Michael Havel was flying over Idaho en route to the holiday home of his passengers when the plane's engines inexplicably died, forcing a less than perfect landing in the wilderness. And, as Michael leads his charges to safety, he begins to realize that the engine failure was not an isolated incident.
Juniper Mackenzie was singing and playing guitar in a pub when her small Oregon town was thrust into darkness. Cars refused to start. Phones were silent. And when an airliner crashed, no sirens sounded and no fire trucks arrived. Now, taking refuge in her family's cabin with her daughter and a growing circle of friends, Juniper is determined to create a farming community to benefit the survivors of this crisis.
But even as people band together to help one another, others are building armies for conquest…
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Wishful thinking by the basement-dwelling Dungeons & Dragons set
Amateur writing, over-simplistic character development, completely ridiculous assertions that 'ren faire' wanna bee's actually were what they pretended to be... SIGH. My god, maybe if a good editor went at this and re-directed the more purile parts it could be salvaged...
If you are hardcore end of the world genre reader (or even a dedicated sci-fi one), this will just aggravate you. A pity, really. Such a good premise.
You have got to be kidding me...
I want to put a review out here but also let each one of you know enough background about me to make an informed decision from my likes and dislikes. This review is from a Geeky Engineer who loves SiFy, stories of catastrophe, hunting, fishing and roughing it in real life. Things I don't like include persons or writers trying to "dumb things down" for me, those who try to hide personal agendas within other context and sell it as "just a part of the story" but most of all - life is short and I hate when I inadvertently waste some of mine.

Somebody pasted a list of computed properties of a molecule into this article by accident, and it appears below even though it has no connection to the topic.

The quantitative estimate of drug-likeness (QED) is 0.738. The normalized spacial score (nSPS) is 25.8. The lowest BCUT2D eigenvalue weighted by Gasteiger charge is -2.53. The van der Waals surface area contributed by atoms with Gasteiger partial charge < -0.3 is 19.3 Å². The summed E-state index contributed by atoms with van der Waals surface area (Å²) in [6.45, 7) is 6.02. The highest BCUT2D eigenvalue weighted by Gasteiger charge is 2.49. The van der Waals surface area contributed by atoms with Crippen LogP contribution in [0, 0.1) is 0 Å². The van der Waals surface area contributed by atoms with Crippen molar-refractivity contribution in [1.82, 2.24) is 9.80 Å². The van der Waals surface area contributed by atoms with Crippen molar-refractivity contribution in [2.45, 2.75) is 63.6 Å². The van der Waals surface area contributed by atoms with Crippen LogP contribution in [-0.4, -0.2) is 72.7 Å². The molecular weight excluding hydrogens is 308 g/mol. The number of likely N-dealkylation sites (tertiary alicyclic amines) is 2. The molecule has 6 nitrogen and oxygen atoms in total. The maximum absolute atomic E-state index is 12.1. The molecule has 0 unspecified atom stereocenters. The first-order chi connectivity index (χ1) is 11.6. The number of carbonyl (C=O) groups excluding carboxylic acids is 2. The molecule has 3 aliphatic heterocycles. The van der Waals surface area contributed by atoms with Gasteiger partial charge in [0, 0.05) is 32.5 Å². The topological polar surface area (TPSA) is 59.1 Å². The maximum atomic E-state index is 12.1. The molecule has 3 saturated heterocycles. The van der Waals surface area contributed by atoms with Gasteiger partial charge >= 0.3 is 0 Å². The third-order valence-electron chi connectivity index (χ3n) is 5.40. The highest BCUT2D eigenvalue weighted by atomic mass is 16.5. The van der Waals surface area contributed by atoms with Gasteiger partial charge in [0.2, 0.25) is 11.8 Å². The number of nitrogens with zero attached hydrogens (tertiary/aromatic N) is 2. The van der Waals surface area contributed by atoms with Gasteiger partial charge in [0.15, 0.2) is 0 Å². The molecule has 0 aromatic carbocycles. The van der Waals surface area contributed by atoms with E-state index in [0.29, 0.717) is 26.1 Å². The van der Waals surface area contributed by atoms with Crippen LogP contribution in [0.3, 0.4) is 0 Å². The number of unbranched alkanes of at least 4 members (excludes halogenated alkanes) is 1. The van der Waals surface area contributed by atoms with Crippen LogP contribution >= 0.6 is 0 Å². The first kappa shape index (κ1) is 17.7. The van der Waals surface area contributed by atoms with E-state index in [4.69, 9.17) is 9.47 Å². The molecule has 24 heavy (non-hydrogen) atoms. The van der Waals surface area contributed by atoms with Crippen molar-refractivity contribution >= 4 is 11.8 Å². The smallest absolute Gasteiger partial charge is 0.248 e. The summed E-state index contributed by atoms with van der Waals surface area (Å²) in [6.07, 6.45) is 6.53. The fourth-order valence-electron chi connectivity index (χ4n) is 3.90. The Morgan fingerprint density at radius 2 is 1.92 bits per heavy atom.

Amazing premise for a book yet after working this out the writer went horribly off track. I can see how the 21st century social structure could be thrown into utter chaos without the modern amenities we are all so dependent upon. However, as a young boy when on a trip into wilderness the battery post on our 4x4 broke and it would not start, radio wouldn't work and cell phones had not yet been invented, we did not immediately jump to the conclusion that everything in the world had gone awry and start fashioning 12th century medieval weapons. Wow! How could George R. Stewart believe even what he was putting down on paper could be seen as even half way plausible. Having spent a good deal of the first few chapters developing the characters that I could almost visualize and felt immediate kinship with I could initially look over some of his amateurish problems that were taking form in his writing. The level of writing sank so quickly after his character introductions and development that it surprised me that less than a third of the way into the book I was wishing for the end already. Please save your money but most of all make better use of the 22 hours that you will long to have back after having finished this tripe of literature.
I love this whole trilogy, though so far only the first two are available. The whole premise is "What would happen if 21st century humans were forced to live in 12th century conditions?" Stirling's view on what would happen is extremely thought-provoking, and entirely exciting throughout. I end up recommending this series to virtually everyone I talk to.